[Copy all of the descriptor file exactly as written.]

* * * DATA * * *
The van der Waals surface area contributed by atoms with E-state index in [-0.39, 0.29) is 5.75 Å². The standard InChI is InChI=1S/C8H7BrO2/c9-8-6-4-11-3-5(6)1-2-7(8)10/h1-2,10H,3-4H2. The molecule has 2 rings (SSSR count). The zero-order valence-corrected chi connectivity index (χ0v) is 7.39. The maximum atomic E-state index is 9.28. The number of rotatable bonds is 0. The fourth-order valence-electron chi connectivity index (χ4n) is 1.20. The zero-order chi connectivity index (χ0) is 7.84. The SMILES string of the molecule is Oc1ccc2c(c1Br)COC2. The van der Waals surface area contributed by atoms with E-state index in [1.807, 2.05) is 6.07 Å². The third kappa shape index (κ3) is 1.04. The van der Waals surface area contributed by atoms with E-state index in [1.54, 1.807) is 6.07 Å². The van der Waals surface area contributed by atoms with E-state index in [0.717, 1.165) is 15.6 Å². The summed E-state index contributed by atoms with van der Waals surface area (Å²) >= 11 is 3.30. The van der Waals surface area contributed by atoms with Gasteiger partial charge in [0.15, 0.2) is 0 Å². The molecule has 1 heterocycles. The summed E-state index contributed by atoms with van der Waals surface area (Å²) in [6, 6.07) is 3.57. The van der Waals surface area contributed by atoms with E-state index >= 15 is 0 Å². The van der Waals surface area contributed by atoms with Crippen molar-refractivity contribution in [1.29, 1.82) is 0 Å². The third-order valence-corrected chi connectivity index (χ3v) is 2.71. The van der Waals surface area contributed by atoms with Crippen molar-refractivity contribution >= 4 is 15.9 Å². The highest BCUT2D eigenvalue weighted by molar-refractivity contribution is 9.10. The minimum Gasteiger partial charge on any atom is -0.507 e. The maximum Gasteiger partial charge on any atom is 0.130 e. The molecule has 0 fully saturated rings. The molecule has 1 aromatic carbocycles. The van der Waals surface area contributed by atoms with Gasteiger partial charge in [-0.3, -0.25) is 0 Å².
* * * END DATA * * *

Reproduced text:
The van der Waals surface area contributed by atoms with E-state index in [-0.39, 0.29) is 5.75 Å². The standard InChI is InChI=1S/C8H7BrO2/c9-8-6-4-11-3-5(6)1-2-7(8)10/h1-2,10H,3-4H2. The molecule has 2 rings (SSSR count). The zero-order valence-corrected chi connectivity index (χ0v) is 7.39. The maximum atomic E-state index is 9.28. The number of rotatable bonds is 0. The fourth-order valence-electron chi connectivity index (χ4n) is 1.20. The zero-order chi connectivity index (χ0) is 7.84. The SMILES string of the molecule is Oc1ccc2c(c1Br)COC2. The van der Waals surface area contributed by atoms with E-state index in [1.807, 2.05) is 6.07 Å². The third kappa shape index (κ3) is 1.04. The van der Waals surface area contributed by atoms with E-state index in [1.54, 1.807) is 6.07 Å². The van der Waals surface area contributed by atoms with E-state index in [0.717, 1.165) is 15.6 Å². The summed E-state index contributed by atoms with van der Waals surface area (Å²) >= 11 is 3.30. The van der Waals surface area contributed by atoms with Gasteiger partial charge in [0.15, 0.2) is 0 Å². The molecule has 1 heterocycles. The summed E-state index contributed by atoms with van der Waals surface area (Å²) in [6, 6.07) is 3.57. The van der Waals surface area contributed by atoms with E-state index >= 15 is 0 Å². The van der Waals surface area contributed by atoms with Crippen molar-refractivity contribution in [1.29, 1.82) is 0 Å². The third-order valence-corrected chi connectivity index (χ3v) is 2.71. The van der Waals surface area contributed by atoms with Crippen molar-refractivity contribution >= 4 is 15.9 Å². The highest BCUT2D eigenvalue weighted by molar-refractivity contribution is 9.10. The minimum Gasteiger partial charge on any atom is -0.507 e. The maximum Gasteiger partial charge on any atom is 0.130 e. The molecule has 0 fully saturated rings. The molecule has 1 aromatic carbocycles. The van der Waals surface area contributed by atoms with Gasteiger partial charge in [-0.3, -0.25) is 0 Å².